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What To Do After Tooth Extraction?

In the aftermath of a tooth extraction, a patient usually feels at least some pain or discomfort, which is completely understandable, given the fact that a tooth has just been wrenched out of your mouth. Once the local anesthetic wears off, some amount of discomfort almost always pops up, and this may call for an over-the-counter painkiller to reduce the swelling and pain. The socket which once held a tooth is now empty, but it can certainly still be painful. It generally takes between one and two weeks for all that to subside (a little longer for a wisdom tooth), and for the mouth to be pain-free again.

With the pain gone, you'll be able to think clearly again, and take some steps to protect the surgery site, so that nothing harmful like an infection develops there. In the immediate period following extraction, you should bite down on the gauze pad offered by your dentist, probably for about 30 minutes. It's a good idea to avoid food and beverages that are really hot or cold, because either one may irritate the surgery site. When you get to this point, you'll be ready to follow the after-care instructions provided by your dental professional.

After-care measures

When a tooth is extracted from your mouth, blood will fill in the site of extraction, and a blood clot will form soon afterward. The blood clot is important because it prevents further bleeding, and also serves to protect the underlying nerves and bone. It also serves as a foundation for the new gum line and the bone material which will eventually develop. If you were to disturb that blood clot, it could cause continued bleeding, additional swelling, delayed healing, and some fairly severe pain, all because the underlying nerves and bone have been exposed.

That makes it very important to follow after-care instructions provided by your dentist, so the healing process can be expedited, and so no complications develop. The time it takes for a surgical site to heal will always depend on the size of the cut made, the complexity of performed surgery, and the patient's overall health status. While in the healing process and particularly during the first 48 hours following tooth extraction, be sure to avoid all the potential disturbances that can interfere with the blood clot:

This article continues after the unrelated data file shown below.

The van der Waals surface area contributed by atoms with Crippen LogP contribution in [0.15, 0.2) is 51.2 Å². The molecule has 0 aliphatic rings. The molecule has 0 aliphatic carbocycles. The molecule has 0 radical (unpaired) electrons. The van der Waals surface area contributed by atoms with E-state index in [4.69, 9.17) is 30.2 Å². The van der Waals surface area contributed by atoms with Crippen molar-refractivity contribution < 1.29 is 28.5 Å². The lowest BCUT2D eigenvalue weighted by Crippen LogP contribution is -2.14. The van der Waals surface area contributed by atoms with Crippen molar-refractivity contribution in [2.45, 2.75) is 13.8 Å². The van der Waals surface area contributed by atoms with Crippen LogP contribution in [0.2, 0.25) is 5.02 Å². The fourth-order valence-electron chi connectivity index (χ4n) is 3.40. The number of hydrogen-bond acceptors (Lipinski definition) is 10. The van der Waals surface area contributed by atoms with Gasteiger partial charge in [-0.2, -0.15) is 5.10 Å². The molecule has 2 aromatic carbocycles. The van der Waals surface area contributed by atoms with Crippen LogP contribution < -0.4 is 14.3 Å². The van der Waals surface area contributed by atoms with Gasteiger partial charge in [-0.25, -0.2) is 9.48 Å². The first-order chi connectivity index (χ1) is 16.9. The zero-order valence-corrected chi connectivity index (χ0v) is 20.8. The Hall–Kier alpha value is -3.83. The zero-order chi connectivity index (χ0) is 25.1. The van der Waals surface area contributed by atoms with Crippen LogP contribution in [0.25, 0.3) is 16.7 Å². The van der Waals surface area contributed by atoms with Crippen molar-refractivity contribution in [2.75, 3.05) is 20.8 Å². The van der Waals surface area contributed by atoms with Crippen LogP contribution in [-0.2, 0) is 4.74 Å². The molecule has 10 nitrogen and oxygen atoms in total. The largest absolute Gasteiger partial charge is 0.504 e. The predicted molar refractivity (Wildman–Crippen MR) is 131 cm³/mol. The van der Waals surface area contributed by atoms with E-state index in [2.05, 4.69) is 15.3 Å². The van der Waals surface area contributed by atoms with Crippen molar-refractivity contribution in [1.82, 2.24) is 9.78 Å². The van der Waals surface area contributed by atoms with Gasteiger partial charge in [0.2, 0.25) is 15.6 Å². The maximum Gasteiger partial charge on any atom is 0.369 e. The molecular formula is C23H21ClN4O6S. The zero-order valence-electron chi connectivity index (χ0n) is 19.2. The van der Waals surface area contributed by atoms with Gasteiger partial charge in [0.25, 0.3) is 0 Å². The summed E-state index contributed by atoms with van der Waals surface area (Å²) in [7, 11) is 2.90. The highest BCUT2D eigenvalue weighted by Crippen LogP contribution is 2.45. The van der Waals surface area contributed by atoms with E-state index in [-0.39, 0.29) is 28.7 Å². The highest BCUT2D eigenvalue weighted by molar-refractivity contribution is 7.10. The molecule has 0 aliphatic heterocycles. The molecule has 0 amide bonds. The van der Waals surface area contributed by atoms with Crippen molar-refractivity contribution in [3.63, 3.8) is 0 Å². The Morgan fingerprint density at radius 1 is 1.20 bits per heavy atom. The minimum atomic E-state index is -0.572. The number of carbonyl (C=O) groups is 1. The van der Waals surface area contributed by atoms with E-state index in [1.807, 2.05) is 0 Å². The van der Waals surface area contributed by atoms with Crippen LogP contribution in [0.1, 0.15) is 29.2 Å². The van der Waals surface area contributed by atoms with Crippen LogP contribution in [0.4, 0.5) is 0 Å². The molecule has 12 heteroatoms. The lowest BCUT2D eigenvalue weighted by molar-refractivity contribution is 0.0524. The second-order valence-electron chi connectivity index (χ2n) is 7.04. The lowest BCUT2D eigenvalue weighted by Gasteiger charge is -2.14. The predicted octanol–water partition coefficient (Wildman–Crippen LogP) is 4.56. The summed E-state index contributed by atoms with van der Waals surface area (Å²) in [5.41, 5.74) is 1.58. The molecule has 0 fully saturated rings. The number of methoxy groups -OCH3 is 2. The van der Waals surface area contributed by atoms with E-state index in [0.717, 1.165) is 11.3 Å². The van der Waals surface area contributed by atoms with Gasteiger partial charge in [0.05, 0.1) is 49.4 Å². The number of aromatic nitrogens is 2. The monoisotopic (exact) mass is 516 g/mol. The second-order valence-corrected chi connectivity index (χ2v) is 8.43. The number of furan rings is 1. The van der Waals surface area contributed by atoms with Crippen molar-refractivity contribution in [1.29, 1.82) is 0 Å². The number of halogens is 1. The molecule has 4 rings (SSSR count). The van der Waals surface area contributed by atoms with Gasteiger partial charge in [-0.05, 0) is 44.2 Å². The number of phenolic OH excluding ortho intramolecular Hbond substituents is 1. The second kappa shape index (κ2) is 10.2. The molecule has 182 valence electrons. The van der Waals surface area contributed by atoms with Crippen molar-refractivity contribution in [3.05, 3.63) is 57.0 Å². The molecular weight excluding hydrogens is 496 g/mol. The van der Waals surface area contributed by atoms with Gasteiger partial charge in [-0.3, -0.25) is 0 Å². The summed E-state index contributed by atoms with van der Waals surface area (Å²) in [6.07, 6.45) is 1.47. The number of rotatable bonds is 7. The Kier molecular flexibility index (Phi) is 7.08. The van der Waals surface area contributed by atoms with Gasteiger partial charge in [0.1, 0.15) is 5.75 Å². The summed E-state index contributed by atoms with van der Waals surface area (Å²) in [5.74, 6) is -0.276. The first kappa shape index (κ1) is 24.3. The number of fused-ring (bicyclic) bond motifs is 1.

• rinsing your mouth out
• using a straw
• spitting in a powerful manner
• smoking
• hot beverages or foods
• touching the tooth socket with your finger or your tongue
• consuming aspirin, because that will hinder the blood clotting action of your body
• strenuous exercise
• lifting heavy objects. 

Tooth replacement options

You'll probably want to replace that missing tooth that's just been extracted. This is a good idea, because if you don't replace the tooth, the other teeth in that area might begin to slide toward the gap where the tooth once was. There may also be a loss of functionality with eating or speaking, which can only be recovered by replacing the tooth. When you do decide to have the tooth replaced, you'll have a number of options. The most popular and most long-lasting treatment you can undergo is to have a dental implant installed.

Dental implants provide a permanent solution for a missing tooth, and the implant itself serves as a substitute for your tooth root, anchoring the artificial tooth firmly in place. There is no better solution in dentistry for a missing tooth than having a dental implant installed. This is true from the standpoint of functionality, longevity, and appearance. The dental implant will probably last your entire lifetime, even if the artificial tooth requires replacement in a few years.

With an implant and new tooth in place, you'll be able to eat all the foods you like with no slipping or sliding of your new dental appliance. You'll also have no problem speaking clearly, and generating a dazzling new smile. Another option for tooth replacement is a fixed bridge, and this operates by installing supportive hardware on the teeth nearest the missing one. The two teeth on either side of the missing one will support some kind of framework that will hold a replacement tooth, and provide good functionality to the patient.

Partial dentures provide a removable option for tooth replacement, because they can and should be taken out of the mouth each night. This gives your gums a chance to recover from all the rubbing which took place during the day. It also provides you with an opportunity to clean your dentures in a cleaning solution overnight. Next morning, all you have to do is brush down the denture, and wash out your mouth with a washcloth before re-inserting the partial denture. You may have to adjust to wearing the partial denture, but with practice it will become second nature to you.

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